After pointing out the vacancy left by Judas, Peter then went on to describe the qualifications required for filling the position:

"Therefore it is necessary that of the men who have accompanied us all the time that the Lord Jesus went in and out among us -- beginning with the baptism of John until the day that He was taken up from us -- one of these must become a witness with us of His resurrection." (Acts 1:21-22 NASB)

The new member of the Twelve could not be a newcomer to the scene. In order to stand on a par with the other eleven, the new man had to have been a follower of Jesus from the beginning of his public ministry -- just like the others. While the original twelve disciples made up Jesus' "inner circle", there were many who had followed Jesus closely for the previous three years. Of these, the assembled group of 120 believers settled on two "finalists" who met the qualifications, Joseph and Matthias.

So they put forward two men, Joseph called Barsabbas (who was also called Justus), and Matthias. And they prayed and said, "You, Lord, who know the hearts of all men, show which one of these two You have chosen to occupy this ministry and apostleship from which Judas turned aside to go to his own place." And they drew lots for them... (Acts 1:23-26a NASB)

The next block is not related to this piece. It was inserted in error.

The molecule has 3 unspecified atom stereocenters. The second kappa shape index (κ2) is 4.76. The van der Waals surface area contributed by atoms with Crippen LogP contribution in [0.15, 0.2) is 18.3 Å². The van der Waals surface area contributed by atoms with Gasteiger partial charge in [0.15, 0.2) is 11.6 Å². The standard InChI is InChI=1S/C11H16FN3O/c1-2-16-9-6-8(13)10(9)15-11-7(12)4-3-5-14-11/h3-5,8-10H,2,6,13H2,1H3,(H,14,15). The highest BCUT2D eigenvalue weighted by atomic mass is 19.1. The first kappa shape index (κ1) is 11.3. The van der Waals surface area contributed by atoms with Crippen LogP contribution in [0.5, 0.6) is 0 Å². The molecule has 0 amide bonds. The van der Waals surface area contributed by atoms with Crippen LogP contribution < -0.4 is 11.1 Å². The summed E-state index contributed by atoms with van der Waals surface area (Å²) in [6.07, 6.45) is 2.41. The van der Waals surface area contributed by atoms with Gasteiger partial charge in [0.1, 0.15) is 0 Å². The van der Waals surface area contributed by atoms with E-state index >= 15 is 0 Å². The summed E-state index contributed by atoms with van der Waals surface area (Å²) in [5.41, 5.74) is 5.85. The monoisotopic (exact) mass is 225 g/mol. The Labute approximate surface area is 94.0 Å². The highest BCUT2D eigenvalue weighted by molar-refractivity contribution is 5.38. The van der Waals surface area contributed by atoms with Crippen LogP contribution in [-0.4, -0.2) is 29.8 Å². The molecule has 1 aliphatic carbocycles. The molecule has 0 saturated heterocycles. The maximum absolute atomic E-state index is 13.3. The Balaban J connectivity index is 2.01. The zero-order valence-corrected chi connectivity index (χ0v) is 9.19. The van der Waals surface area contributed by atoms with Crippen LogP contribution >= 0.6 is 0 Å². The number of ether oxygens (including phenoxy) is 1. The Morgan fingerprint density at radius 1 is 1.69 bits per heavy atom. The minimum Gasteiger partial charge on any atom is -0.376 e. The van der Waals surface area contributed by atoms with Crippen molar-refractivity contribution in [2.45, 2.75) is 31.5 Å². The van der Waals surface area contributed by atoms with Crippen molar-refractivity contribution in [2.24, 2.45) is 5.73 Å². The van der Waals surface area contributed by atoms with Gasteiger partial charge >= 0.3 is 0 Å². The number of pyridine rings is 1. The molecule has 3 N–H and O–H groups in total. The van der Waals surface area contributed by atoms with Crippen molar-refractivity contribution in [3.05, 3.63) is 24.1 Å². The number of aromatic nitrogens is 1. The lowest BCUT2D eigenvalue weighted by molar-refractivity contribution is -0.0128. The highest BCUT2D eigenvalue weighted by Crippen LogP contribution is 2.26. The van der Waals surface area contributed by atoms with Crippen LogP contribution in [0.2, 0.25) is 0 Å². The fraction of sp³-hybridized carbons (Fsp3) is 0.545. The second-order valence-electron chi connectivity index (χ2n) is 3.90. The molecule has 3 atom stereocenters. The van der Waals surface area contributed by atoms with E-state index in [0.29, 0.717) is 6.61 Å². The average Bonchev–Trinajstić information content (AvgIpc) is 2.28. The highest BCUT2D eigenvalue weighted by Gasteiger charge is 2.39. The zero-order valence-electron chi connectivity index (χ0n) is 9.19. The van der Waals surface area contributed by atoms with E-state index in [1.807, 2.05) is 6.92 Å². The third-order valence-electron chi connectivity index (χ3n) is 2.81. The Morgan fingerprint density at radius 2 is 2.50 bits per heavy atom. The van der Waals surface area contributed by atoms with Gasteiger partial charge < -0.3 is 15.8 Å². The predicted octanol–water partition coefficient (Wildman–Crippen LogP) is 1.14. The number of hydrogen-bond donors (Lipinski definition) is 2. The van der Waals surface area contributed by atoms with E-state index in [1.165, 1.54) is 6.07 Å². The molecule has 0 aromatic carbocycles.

Remember, God was directing the selection of Judas' replacement, not the disciples. Therefore, rather than have each candidate give a speech and then hold an election, the group of believers first prayed that God would make known to them the man he had already chosen. Then, they utilized an Old Testament method for discovering God's will -- drawing lots. (Drawing lots took various forms in those days. Usually, names were written on pieces of stone, wood, etc. and then placed in a container. A name was then drawn or shaken out to determine the chosen person.) Drawing lots as a means of determining God's direction is referenced several times in the Old Testament (e.g., I Chronicles 24:5; Numbers 26:55; Joshua 7:16-18; Joshua 15:1,16,17). In Proverbs it says, "The lot is cast into the lap, But its every decision is from the LORD." (Proverbs 16:33 NASB).

Prof's Pointers: